So far, Dylan McCool’s Challenger has seen suspension work at both ends, structural repairs from sitting since right about the time Ronald Regan was starting to get comfortable living in the White House, and has been treated to some beauty items like 1970-style bumpers to get rid of the bash bar setup. By picking a section and working it until it’s done, each little bit of the E-body has been coming together slowly but surely. Some easier than others, for sure…there aren’t many first-timers who are going to try a framerail replacement right off of the bat, but hey…you have to start somewhere.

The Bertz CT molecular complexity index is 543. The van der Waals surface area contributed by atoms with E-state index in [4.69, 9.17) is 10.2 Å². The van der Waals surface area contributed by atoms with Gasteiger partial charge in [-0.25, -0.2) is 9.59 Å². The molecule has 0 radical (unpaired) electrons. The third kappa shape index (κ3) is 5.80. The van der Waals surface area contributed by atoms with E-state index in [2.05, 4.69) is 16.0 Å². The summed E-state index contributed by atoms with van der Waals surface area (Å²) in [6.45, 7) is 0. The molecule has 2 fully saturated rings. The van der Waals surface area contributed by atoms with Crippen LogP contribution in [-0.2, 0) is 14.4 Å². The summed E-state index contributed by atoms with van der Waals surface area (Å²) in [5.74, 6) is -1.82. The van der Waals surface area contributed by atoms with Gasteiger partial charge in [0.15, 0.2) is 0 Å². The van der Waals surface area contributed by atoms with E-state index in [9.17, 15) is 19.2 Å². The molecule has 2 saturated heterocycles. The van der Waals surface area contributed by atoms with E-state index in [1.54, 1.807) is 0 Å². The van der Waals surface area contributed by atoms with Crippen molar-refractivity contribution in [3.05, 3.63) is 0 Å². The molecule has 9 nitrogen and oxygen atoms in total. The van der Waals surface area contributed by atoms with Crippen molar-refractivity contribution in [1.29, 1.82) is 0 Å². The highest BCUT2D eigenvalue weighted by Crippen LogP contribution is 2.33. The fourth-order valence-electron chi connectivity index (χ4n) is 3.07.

In the most recent update on the Challenger’s progress. attention is turned back towards the interior. With patch panels in place and a fresh coating of POR-15 laid down to keep the Dodge’s floor from doing what Dodge floors do best in the future, it’s time to focus on two major items: getting the sound deadener laid out and getting the headliner put up. Are you looking at the car and wondering, “Why bother?” to yourself? Here’s the deal: no matter how your outside looks, you live inside of the car when you drive it. You can let a LOT go when the interior is on point, and there aren’t many cars from the 1970s that don’t need a once-over in the cabin in some shape. Here, the headliner will keep any and everyone from having to look at bare sheet metal, while the sound deadening material will not only do it’s job of suppressing sound, but will also act as a thermal barrier as well. The goal is to have the Challenger on the street as a driver, so why wouldn’t you go all-out on the interior if you’re going to actually drive the car?